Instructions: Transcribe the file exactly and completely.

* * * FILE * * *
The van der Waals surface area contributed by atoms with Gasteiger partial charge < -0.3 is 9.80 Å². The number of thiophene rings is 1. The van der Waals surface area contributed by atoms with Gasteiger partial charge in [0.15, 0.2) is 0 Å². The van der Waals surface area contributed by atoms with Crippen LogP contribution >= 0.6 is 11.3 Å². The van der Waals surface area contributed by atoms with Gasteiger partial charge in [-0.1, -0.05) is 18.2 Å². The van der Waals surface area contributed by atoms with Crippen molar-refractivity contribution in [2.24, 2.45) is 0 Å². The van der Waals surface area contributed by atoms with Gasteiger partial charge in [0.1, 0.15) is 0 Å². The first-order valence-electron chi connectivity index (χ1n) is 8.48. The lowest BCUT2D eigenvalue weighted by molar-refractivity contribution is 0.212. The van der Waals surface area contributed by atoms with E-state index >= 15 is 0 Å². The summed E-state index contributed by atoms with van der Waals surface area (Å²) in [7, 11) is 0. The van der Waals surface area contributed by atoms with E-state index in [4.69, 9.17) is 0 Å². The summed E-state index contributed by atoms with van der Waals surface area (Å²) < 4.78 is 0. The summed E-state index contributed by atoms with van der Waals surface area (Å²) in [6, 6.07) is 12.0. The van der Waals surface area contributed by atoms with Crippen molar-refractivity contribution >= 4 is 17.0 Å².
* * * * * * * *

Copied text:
The van der Waals surface area contributed by atoms with Gasteiger partial charge < -0.3 is 9.80 Å². The number of thiophene rings is 1. The van der Waals surface area contributed by atoms with Gasteiger partial charge in [0.15, 0.2) is 0 Å². The van der Waals surface area contributed by atoms with Crippen LogP contribution >= 0.6 is 11.3 Å². The van der Waals surface area contributed by atoms with Gasteiger partial charge in [-0.1, -0.05) is 18.2 Å². The van der Waals surface area contributed by atoms with Crippen molar-refractivity contribution in [2.24, 2.45) is 0 Å². The van der Waals surface area contributed by atoms with Gasteiger partial charge in [0.1, 0.15) is 0 Å². The first-order valence-electron chi connectivity index (χ1n) is 8.48. The lowest BCUT2D eigenvalue weighted by molar-refractivity contribution is 0.212. The van der Waals surface area contributed by atoms with E-state index >= 15 is 0 Å². The summed E-state index contributed by atoms with van der Waals surface area (Å²) in [7, 11) is 0. The van der Waals surface area contributed by atoms with E-state index in [4.69, 9.17) is 0 Å². The summed E-state index contributed by atoms with van der Waals surface area (Å²) < 4.78 is 0. The summed E-state index contributed by atoms with van der Waals surface area (Å²) in [6, 6.07) is 12.0. The van der Waals surface area contributed by atoms with Crippen molar-refractivity contribution >= 4 is 17.0 Å².